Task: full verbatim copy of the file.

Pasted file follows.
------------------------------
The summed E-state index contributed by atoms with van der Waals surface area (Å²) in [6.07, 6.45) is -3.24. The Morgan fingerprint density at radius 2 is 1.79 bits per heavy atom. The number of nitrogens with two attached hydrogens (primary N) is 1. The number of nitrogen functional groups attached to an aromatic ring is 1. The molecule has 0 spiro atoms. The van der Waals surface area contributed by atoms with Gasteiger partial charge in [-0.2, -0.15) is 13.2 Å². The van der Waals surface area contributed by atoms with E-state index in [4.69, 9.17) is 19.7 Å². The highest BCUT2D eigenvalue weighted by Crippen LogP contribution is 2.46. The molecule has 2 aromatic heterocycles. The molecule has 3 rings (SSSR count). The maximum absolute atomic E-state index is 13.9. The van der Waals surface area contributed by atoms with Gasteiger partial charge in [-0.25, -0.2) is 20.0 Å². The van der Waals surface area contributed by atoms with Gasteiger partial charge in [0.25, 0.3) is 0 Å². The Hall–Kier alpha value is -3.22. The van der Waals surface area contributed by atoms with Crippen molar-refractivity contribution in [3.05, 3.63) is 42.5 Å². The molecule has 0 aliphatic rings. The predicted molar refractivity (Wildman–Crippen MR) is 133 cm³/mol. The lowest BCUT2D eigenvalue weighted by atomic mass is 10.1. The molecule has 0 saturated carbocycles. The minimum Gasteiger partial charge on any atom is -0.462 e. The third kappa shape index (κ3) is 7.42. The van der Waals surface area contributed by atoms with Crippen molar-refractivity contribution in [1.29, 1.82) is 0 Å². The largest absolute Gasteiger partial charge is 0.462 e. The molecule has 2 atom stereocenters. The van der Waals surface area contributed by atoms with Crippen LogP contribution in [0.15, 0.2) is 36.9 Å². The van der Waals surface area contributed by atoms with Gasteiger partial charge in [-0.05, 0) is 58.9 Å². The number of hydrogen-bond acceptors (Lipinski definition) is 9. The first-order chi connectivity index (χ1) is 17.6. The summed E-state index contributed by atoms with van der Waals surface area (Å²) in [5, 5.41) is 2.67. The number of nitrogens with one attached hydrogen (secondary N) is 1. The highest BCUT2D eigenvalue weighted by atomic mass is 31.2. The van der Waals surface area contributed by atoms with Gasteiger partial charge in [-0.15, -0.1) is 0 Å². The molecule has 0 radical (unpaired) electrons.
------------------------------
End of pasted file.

The summed E-state index contributed by atoms with van der Waals surface area (Å²) in [6.07, 6.45) is -3.24. The Morgan fingerprint density at radius 2 is 1.79 bits per heavy atom. The number of nitrogens with two attached hydrogens (primary N) is 1. The number of nitrogen functional groups attached to an aromatic ring is 1. The molecule has 0 spiro atoms. The van der Waals surface area contributed by atoms with Gasteiger partial charge in [-0.2, -0.15) is 13.2 Å². The van der Waals surface area contributed by atoms with E-state index in [4.69, 9.17) is 19.7 Å². The highest BCUT2D eigenvalue weighted by Crippen LogP contribution is 2.46. The molecule has 2 aromatic heterocycles. The molecule has 3 rings (SSSR count). The maximum absolute atomic E-state index is 13.9. The van der Waals surface area contributed by atoms with Gasteiger partial charge in [-0.25, -0.2) is 20.0 Å². The van der Waals surface area contributed by atoms with Gasteiger partial charge in [0.25, 0.3) is 0 Å². The Hall–Kier alpha value is -3.22. The van der Waals surface area contributed by atoms with Crippen molar-refractivity contribution in [3.05, 3.63) is 42.5 Å². The molecule has 0 aliphatic rings. The predicted molar refractivity (Wildman–Crippen MR) is 133 cm³/mol. The lowest BCUT2D eigenvalue weighted by atomic mass is 10.1. The molecule has 0 saturated carbocycles. The minimum Gasteiger partial charge on any atom is -0.462 e. The third kappa shape index (κ3) is 7.42. The van der Waals surface area contributed by atoms with Crippen molar-refractivity contribution in [1.29, 1.82) is 0 Å². The largest absolute Gasteiger partial charge is 0.462 e. The molecule has 2 atom stereocenters. The van der Waals surface area contributed by atoms with Crippen LogP contribution in [0.15, 0.2) is 36.9 Å². The van der Waals surface area contributed by atoms with Gasteiger partial charge in [-0.05, 0) is 58.9 Å². The number of hydrogen-bond acceptors (Lipinski definition) is 9. The first-order chi connectivity index (χ1) is 17.6. The summed E-state index contributed by atoms with van der Waals surface area (Å²) in [5, 5.41) is 2.67. The number of nitrogens with one attached hydrogen (secondary N) is 1. The highest BCUT2D eigenvalue weighted by atomic mass is 31.2. The van der Waals surface area contributed by atoms with Gasteiger partial charge in [-0.15, -0.1) is 0 Å². The molecule has 0 radical (unpaired) electrons.